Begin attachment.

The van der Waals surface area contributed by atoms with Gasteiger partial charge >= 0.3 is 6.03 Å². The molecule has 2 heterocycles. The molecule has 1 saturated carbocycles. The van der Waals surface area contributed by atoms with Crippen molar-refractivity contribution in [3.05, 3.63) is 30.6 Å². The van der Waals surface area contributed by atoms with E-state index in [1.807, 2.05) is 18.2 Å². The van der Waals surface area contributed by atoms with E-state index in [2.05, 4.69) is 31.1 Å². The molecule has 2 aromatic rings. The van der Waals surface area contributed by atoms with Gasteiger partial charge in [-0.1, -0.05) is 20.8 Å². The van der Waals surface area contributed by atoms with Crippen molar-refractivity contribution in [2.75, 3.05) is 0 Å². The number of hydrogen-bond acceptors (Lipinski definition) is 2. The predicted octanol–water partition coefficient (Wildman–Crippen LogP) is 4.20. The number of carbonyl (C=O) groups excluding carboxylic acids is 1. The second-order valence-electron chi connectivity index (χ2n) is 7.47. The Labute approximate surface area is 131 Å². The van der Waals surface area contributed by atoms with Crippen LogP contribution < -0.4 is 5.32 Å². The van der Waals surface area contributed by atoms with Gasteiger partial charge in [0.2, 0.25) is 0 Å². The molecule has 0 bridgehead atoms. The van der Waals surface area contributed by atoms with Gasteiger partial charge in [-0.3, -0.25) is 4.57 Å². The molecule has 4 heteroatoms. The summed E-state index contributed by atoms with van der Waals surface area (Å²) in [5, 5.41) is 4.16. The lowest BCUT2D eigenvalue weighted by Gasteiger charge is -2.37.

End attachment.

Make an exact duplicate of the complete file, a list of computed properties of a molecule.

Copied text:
The van der Waals surface area contributed by atoms with Gasteiger partial charge >= 0.3 is 6.03 Å². The molecule has 2 heterocycles. The molecule has 1 saturated carbocycles. The van der Waals surface area contributed by atoms with Crippen molar-refractivity contribution in [3.05, 3.63) is 30.6 Å². The van der Waals surface area contributed by atoms with E-state index in [1.807, 2.05) is 18.2 Å². The van der Waals surface area contributed by atoms with E-state index in [2.05, 4.69) is 31.1 Å². The molecule has 2 aromatic rings. The van der Waals surface area contributed by atoms with Gasteiger partial charge in [-0.1, -0.05) is 20.8 Å². The van der Waals surface area contributed by atoms with Crippen molar-refractivity contribution in [2.75, 3.05) is 0 Å². The number of hydrogen-bond acceptors (Lipinski definition) is 2. The predicted octanol–water partition coefficient (Wildman–Crippen LogP) is 4.20. The number of carbonyl (C=O) groups excluding carboxylic acids is 1. The second-order valence-electron chi connectivity index (χ2n) is 7.47. The Labute approximate surface area is 131 Å². The van der Waals surface area contributed by atoms with Crippen LogP contribution < -0.4 is 5.32 Å². The van der Waals surface area contributed by atoms with Gasteiger partial charge in [0.2, 0.25) is 0 Å². The molecule has 0 bridgehead atoms. The van der Waals surface area contributed by atoms with Gasteiger partial charge in [-0.3, -0.25) is 4.57 Å². The molecule has 4 heteroatoms. The summed E-state index contributed by atoms with van der Waals surface area (Å²) in [5, 5.41) is 4.16. The lowest BCUT2D eigenvalue weighted by Gasteiger charge is -2.37.